Britain records 11,299 Covid-19 cases in lowest daily figure for almost eight weeks but deaths rise to 608 in highest toll since May
Britain today recorded 40 per cent fewer coronavirus cases than a week ago in another sign that England’s lockdown is working as 11,299 more positive tests were declared – but deaths are at a six-month high.
Today’s infections marked a fall of 43.6 per cent on the 20,051 recorded last Tuesday and a drop of 27 per cent on yesterday’s figure of 15,450. Daily cases are now at their lowest since September, when there were fewer than 10,000.
The UK also announced 608 Covid-19 deaths in the last 24 hours, which is the highest since May 12, when the disease claimed 614 victims.
However, there are signs that fatalities have started to level off as today’s death toll is only 1.7 per cent higher than last Tuesday, when there were 598 victims.
Covid-19 deaths lag two to three weeks behind the infections trend due to the time it takes for people to fall seriously ill with the disease. Experts anticipate deaths will start to tail off next month.
Ahead of a Cobra showdown with Michael Gove, the First Minister said she hoped there will be an agreement on a ‘common framework’ for the festive season.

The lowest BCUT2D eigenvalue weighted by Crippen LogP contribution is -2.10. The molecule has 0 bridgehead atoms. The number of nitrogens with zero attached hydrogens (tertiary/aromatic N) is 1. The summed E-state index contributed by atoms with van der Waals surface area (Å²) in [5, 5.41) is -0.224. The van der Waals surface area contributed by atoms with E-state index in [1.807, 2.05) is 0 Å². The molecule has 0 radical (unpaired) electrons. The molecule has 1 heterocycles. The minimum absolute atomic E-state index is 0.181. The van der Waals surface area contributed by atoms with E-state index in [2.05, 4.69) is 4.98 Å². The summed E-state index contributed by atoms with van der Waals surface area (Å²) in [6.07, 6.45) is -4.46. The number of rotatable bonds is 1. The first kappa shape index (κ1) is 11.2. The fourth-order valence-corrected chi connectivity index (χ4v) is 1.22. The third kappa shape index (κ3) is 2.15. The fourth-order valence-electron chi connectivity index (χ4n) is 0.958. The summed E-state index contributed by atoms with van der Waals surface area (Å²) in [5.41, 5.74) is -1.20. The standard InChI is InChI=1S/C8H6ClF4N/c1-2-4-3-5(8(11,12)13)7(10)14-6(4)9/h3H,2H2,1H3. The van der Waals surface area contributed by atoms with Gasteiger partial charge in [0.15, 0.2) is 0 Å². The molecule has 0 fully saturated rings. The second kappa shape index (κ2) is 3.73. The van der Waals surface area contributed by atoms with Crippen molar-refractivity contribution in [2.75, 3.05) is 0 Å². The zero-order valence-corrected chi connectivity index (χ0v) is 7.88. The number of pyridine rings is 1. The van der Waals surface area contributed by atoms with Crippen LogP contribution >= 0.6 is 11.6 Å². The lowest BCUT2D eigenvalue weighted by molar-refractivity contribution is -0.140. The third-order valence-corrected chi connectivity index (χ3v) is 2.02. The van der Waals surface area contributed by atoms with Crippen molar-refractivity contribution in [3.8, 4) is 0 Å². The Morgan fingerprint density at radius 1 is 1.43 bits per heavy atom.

But she hinted at splits between the nations saying the ‘precise definition of household’ is likely to vary. Scotland has different rules on gatherings compared to England, including not including under-12s in limits on numbers.
Meanwhile, Welsh First Minister Mark Drakeford has admitted that loosening the restrictions over Christmas will inevitably lead to more cases of the deadly disease.
In other coronavirus twists and turns today:
- East Sussex, Herefordshire and Milton Keynes were the local authorities in England that suffered the biggest spikes in coronavirus cases during the most recent week, making them among the most likely to enter Tier Three rules when Boris Johnson announces England’s new local lockdowns on Thursday;
- Number 10 cherry-picked ‘spurious’ Covid data to justify England’s second lockdown and may have intended to frighten the public, according to one of Britain’s top statisticians Sir David Spiegelhalter;
- People should stay off work with the sniffles even after the Covid pandemic ends to protect their colleagues from getting sick, according to Matt Hancock who said Britons’ natural instincts to ‘soldier on’ and go to the office even when they are unwell ‘must change’;
- London’s top restaurateurs and hoteliers today warned that placing the capital in Tier 3 would wipe out half the hospitality industry and trigger an ‘atomic bomb’ of job losses after Christmas;
- Grant Shapps today urged Britons not to use trains at Christmas as they will be ‘too busy’ – as UK ministers meet to thrash out a plan to ease coronavirus rules so family reunions can happen.